A device that controls the output of light. Contains software components for configuring fixtures and hardware components for sending control data to fixtures.
A measurement of illuminance uniformity. The standard deviation of a set of grid values divided by the average.
Refers to systems that use daylight to offset the amount of electric lighting needed to properly light a space, in order to reduce energy consumption.
The amount of light a luminaire delivers to a surface. It is measured in foot-candles (fc) or lux. LEDs are directional and deliver a greater proportion of light to where it is wanted.
A signal protocol for controlling dimming and color mixing.
An electronic circuit that controls and regulates current flow through another circuit or other components in the circuit.
The efficiency of a light source. Measured in lumens/watt.
Electromagnetic radiation from an external source that affects an electrical circuit. The disturbance may interrupt, obstruct, or otherwise degrade or limit the effective performance of the circuit. These effects can range from a simple degradation of data to a total loss of data. The most common type of EMI occurs in the radio frequency (RF) range. This energy can be radiated by computer circuits, radio transmitters, fluorescent lamps, electric motors, overhead power lines, lightning, and many other sources. Device failures caused by interference — or “noise” — from electromagnetic energy are increasing due to the growing number of products that contain sensitive electronic components.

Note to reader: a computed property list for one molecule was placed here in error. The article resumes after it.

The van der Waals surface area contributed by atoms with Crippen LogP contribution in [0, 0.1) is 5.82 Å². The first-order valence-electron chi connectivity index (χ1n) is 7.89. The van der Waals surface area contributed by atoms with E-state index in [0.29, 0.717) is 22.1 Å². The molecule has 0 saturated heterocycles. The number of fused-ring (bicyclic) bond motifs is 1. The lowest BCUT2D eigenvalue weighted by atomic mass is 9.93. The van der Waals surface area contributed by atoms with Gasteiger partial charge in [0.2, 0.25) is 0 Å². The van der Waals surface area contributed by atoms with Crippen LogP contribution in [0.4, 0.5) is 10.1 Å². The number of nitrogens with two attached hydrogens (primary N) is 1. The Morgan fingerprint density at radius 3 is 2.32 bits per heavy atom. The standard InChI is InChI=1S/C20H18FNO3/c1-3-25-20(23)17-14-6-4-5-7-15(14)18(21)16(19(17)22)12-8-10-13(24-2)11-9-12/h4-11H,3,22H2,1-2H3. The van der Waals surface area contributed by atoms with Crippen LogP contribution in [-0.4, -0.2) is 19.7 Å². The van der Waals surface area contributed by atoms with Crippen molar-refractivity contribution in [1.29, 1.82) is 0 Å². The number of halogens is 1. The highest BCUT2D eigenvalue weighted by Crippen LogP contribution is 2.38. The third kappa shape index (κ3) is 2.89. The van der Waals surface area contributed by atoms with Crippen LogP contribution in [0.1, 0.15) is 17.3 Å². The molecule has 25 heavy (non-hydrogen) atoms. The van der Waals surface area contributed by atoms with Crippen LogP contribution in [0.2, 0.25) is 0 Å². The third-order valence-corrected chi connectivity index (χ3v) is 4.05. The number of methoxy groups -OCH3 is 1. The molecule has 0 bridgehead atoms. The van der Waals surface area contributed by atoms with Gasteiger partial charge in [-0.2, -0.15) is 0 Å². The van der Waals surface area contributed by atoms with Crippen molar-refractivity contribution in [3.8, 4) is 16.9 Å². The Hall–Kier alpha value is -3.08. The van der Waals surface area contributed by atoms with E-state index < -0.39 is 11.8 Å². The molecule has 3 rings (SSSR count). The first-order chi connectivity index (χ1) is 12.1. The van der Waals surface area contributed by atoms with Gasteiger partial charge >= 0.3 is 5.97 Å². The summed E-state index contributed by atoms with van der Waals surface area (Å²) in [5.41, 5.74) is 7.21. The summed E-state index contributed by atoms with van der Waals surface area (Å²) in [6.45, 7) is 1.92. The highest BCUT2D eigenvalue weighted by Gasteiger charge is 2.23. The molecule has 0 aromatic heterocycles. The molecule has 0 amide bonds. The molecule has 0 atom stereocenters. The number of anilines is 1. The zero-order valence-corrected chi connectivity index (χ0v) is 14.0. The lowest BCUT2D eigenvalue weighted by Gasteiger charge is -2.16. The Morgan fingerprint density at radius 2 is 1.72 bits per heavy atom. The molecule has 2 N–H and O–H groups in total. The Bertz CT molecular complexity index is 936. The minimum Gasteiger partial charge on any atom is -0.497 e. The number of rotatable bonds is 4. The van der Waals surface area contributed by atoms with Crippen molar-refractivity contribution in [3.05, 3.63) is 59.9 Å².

The (potentially visible) temporal variation of emitted light.
A unit of light received on a plane; measured using a light meter.
An effect that occurs when lighting fixtures in the off state faintly glow as a result of residual voltage in the circuit.
Light that causes discomfort or reduces the ability to see because it comes from a source that is too bright compared with its background. Glare can be reduced by dimming the source, blocking the direct view or increasing the background level of luminance. Ephesus measures glare with a calibrated camera in a lumen sphere.
A part of the thermal system that conducts or convects heat away from sensitive components such as LEDs.
The quantity of light on a horizontal plane.